In another instance, Roberts created a tool path featuring a long pocket that, as he noted, would normally take an aggressive shallow cut and "burn up an end mill or two." They switched to Dynamic Motion using a 5/8 end mill, a very shallow step over with a 1.480" depth, and there was very little wear on the tool.

Multiple Economies

By using an end mill's entire flute length as often as possible, 3D-Machine saved tens of thousands of dollars by extending the life of its cutting tools. Shrink fit toolholders grab the cutting tool securely and lower lateral forces allow for very high material removal rates, so Roberts does not need to worry about the part moving in the vise, even during very rapid roughing operations. These factors, in combination with the fact that tools have to be changed far less often, have improved the company's scrap rate.

By improving material removal rates across a broad range of CNC equipment with Dynamic Motion technology, 3D-Machine is able to postpone the need to purchase new equipment. Roberts was also surprised to discover that Dynamic tool paths have made it possible to optimize programs on its existing older milling machines - some of which are more than 10 years old. On some of these machines, code is posted via floppy disks that have very limited memory capacity. This has not been a problem since Roberts can significantly shrink the amount of code in a CNC program by as much as 50% by simply initiating Mastercam's filtering function.

"My thinking about CNC equipment tended to be old school - that you have got to have heavy duty machines to get these jobs done," said Roberts. "However, we have seen these Dynamic tool paths eliminate the absolute need for some of the heavy machines. With faster Dynamic material removal rates, these lighter machines give us higher material removal rates that do not push the machine."

Energy to Grow

While 3D-Machine continues to look for new customers in a variety of industries, energy continues to be its main source of business and the company is looking for ways to be even more responsive to needs. The company maintains a database of programs filled with repeat parts that are machined for these customers. In many cases, the existing programs can help 3D-Machine turn jobs around within days. In other cases, they can serve by creating Mastercam programs for similar parts.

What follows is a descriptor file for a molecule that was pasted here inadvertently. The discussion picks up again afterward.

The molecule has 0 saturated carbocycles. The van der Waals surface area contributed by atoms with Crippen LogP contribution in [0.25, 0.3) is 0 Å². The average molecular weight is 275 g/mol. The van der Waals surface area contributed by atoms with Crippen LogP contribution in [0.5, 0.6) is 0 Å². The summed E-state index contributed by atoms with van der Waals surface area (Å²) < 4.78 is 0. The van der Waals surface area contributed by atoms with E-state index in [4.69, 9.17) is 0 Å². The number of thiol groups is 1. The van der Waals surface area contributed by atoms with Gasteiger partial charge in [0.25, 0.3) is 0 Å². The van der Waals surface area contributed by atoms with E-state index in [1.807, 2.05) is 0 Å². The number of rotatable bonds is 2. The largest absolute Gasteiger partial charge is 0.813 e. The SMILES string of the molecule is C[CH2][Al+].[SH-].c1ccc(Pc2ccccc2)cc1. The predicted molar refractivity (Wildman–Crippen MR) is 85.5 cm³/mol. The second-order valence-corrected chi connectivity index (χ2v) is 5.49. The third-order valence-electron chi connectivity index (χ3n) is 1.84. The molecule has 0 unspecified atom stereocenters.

Still, Roberts pointed out, most of the time programs are created from scratch with turnaround times falling within the two-week range with three to four weeks being typical. The company will also not hesitate to take on emergency jobs.

Roberts hopes to further reduce turnaround times by building up his tool library. "It will be nice to have all of the information there so that when you click on a tool it will find the right length of cut and angles, radius and other information," said Roberts. The company is also looking to add more programmers to the roster to improve machine utilization and reduce lead times.

Roberts considers his CAM software "one of the better tools in the shop - like a good end mill." The advanced manufacturing concepts facilitated by its CAD/CAM software have enabled 3D-Machine to grow from a small shop with a single, relatively inexpensive machine and one person, to one with 20 CNC machines and 20 employees in 2015. That is twice the size Roberts ever thought possible in those early years. Considering the fact that the shop sits on four acres, there is plenty of room to expand as business grows.

For more information contact:

Sam Roberts, President / Owner

3D-Machine, Inc.

4073 Fambrough Drive, Bldg. 100

Powder Springs, GA 30127

770-222-4918

s.roberts@3d-machine.com

www.3d-machine.com

CNC Software, Inc.

671 Old Post Road

Tolland, CT 06084

info@mastercam.com

www.mastercam.com

SOUTHEAST ONLY

CAD/CAM Solutions

2336 Wisteria Drive, Suite 520

Snellville, GA 30078

770-982-3400

www.cadcamsolutions.net

< back

Email   email